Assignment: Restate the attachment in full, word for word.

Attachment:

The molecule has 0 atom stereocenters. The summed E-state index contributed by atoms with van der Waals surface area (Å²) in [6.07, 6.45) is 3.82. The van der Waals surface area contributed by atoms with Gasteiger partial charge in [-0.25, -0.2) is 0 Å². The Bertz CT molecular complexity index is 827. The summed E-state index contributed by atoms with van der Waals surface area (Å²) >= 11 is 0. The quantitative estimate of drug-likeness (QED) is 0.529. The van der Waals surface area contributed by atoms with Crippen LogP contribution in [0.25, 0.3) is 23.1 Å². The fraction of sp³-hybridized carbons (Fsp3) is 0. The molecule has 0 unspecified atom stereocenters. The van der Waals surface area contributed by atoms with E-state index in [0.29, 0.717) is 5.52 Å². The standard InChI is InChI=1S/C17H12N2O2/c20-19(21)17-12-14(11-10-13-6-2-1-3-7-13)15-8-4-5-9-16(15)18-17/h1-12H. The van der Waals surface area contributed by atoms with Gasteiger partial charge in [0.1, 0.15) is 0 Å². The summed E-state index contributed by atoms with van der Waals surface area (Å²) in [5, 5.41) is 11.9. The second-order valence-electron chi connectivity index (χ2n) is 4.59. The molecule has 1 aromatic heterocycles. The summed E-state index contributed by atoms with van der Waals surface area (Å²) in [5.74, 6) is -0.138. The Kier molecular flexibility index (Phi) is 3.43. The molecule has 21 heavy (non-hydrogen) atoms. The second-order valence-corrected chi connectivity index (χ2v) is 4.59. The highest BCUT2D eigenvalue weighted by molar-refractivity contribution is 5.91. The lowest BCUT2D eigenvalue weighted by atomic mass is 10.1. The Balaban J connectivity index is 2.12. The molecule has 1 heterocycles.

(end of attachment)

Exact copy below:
The molecule has 0 atom stereocenters. The summed E-state index contributed by atoms with van der Waals surface area (Å²) in [6.07, 6.45) is 3.82. The van der Waals surface area contributed by atoms with Gasteiger partial charge in [-0.25, -0.2) is 0 Å². The Bertz CT molecular complexity index is 827. The summed E-state index contributed by atoms with van der Waals surface area (Å²) >= 11 is 0. The quantitative estimate of drug-likeness (QED) is 0.529. The van der Waals surface area contributed by atoms with Crippen LogP contribution in [0.25, 0.3) is 23.1 Å². The fraction of sp³-hybridized carbons (Fsp3) is 0. The molecule has 0 unspecified atom stereocenters. The van der Waals surface area contributed by atoms with E-state index in [0.29, 0.717) is 5.52 Å². The standard InChI is InChI=1S/C17H12N2O2/c20-19(21)17-12-14(11-10-13-6-2-1-3-7-13)15-8-4-5-9-16(15)18-17/h1-12H. The van der Waals surface area contributed by atoms with Gasteiger partial charge in [0.1, 0.15) is 0 Å². The summed E-state index contributed by atoms with van der Waals surface area (Å²) in [5, 5.41) is 11.9. The second-order valence-electron chi connectivity index (χ2n) is 4.59. The molecule has 1 aromatic heterocycles. The summed E-state index contributed by atoms with van der Waals surface area (Å²) in [5.74, 6) is -0.138. The Kier molecular flexibility index (Phi) is 3.43. The molecule has 21 heavy (non-hydrogen) atoms. The second-order valence-corrected chi connectivity index (χ2v) is 4.59. The highest BCUT2D eigenvalue weighted by molar-refractivity contribution is 5.91. The lowest BCUT2D eigenvalue weighted by atomic mass is 10.1. The Balaban J connectivity index is 2.12. The molecule has 1 heterocycles.